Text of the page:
Toxic Fumes Are Silently Killing Deonar’s Residents       

Toxic smoke and respiratory illnesses are silently killing residents living around Deonar dumping ground in Mumbai.

3 min read

Camera: Ankita Sinha
Video Editor:
Kammaljiit Kainth


Asthma, skin diseases and breathlessness – almost every family living in the areas surrounding Mumbai’s Deonar dumping ground will tell you about at least one family member who suffers from these ailments.

Spread across an area of 132 hectares, Deonar is the largest dumping ground in Mumbai. At least 7,500 metric tonnes of garbage is dumped here every day. Deonar is also home to the toxic fires that continue for days and cause smog that envelopes the surrounding Govandi area, choking the locals.

“There are chemicals, plastics and all sorts of things in the garbage that arrives in the dumping ground here. Because of this, there’s pollution. This is compounded when there is a fire,” Kaneez Zohra, a Govandi resident, told The Quint.

People find it difficult to breathe. Especially during the night, there’s a thick smog that forms. 
Kaneez Zohra, Govandi resident

“There’s no smog today but you will see small fires at least two-three times every year,” says Zohra.

In February 2016, a massive fire raged inside the dumping ground for over a month. The Air Quality Index recorded was at a worrying 345-300, which is nearly three times above normal. Plumes of smoke were spotted by NASA’s satellite.

Usually, mosquitoes bite us when we go to sleep in our homes every night. But when smog fills the area, the mosquitoes die. If the smog is capable of driving away a species from the area for 15-20 days, you can imagine how poisonous it must be.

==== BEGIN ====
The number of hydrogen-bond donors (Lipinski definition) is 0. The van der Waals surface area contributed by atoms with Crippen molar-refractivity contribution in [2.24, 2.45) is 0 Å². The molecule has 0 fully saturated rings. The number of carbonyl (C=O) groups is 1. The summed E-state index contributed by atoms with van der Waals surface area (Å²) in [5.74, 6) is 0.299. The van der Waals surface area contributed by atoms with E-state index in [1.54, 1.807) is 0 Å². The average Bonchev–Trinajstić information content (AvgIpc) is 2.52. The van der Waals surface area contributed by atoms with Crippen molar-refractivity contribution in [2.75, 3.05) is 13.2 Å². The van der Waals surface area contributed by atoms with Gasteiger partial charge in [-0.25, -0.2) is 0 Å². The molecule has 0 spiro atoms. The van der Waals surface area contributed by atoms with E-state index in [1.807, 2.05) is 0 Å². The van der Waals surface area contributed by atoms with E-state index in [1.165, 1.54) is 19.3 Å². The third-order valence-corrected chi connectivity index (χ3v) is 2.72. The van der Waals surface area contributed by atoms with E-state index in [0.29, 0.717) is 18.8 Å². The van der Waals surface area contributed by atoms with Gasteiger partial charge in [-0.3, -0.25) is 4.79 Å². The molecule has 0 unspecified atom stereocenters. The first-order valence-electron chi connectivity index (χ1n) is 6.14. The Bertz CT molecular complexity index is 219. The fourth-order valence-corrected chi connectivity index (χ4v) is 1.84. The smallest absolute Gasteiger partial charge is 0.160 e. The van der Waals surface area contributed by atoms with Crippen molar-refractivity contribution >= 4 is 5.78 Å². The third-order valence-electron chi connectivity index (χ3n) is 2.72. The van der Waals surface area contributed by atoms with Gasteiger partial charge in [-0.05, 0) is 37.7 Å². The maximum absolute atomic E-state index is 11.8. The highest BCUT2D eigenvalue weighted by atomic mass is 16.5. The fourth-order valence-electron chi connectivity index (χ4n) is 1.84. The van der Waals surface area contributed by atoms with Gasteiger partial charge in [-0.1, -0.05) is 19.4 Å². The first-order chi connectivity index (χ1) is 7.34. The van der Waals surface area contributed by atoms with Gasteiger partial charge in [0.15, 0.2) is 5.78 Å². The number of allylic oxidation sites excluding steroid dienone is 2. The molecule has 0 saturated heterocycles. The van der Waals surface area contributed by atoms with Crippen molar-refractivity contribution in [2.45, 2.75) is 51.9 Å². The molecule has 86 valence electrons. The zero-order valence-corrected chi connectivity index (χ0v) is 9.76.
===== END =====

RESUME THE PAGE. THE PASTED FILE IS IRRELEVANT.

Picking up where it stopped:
Ateeque Khan, Govandi resident
Toxic smoke and respiratory illnesses are silently killing residents living around Deonar dumping ground in Mumbai.
Children rummage through trash from the dumping ground.
(Photo: Ankita Sinha/The Quint)

In a bid to prevent a repeat of the massive blaze in 2016, the BMC announced plans to construct a plant to convert waste to energy, inside the dumping ground. The civic body had set a deadline of 32 months, from start to finish of the project – including approvals, design and construction of the plant. However, two years on, they are yet to even find bidders who would be interested in the project.

Another fire broke out, in March this year, and the area around the dumping ground in smog for days on end.

This delay in setting up the waste-to-energy plant could prove costly for residents like Sehrunnisa Shah. The 42-year-old told The Quint that she has contracted tuberculosis four times in the last 10 years. Her doctors tell her the constant exposure to pollution and filth from the dumping ground is the primary reason for her illness. “I have spent Rs 2 lakh in the last 10 years on treatment. Each leaf of tablets is about Rs 190 and lasts for about 5 days. When I go to JJ Hospital, I have to get X Rays, MRI scans, those are different expenses,” she says.

Because the dumping ground is just next door and there’s smoke coming out of it often, it’s difficult. Someone or the other at home is always sick because of the dumping round.
Sehrunnisa Shah, Govandi resident

Doctors who treat patients from areas around Deonar say chronic respiratory illnesses are common among the residents. “Since there is always a baseline element of burning in the dumping ground, initiation of the disease to the first exposure and actual causation of the disease is around 2-3 years,” said pulmonologist Kuntal Pal.

You will definitely find patients affected with chronic bronchitis, interstitial lung disease. Over and above other places, I see at least 20-25 more patients suffering from respiratory diseases due to pollution caused mostly due to the dumping ground.
Kuntal Pal, Pulmonologist 

(At The Quint, we are answerable only to our audience. Play an active role in shaping our journalism by becoming a member. Because the truth is worth it.)

Speaking truth to power requires allies like you.
Become a Member
Read More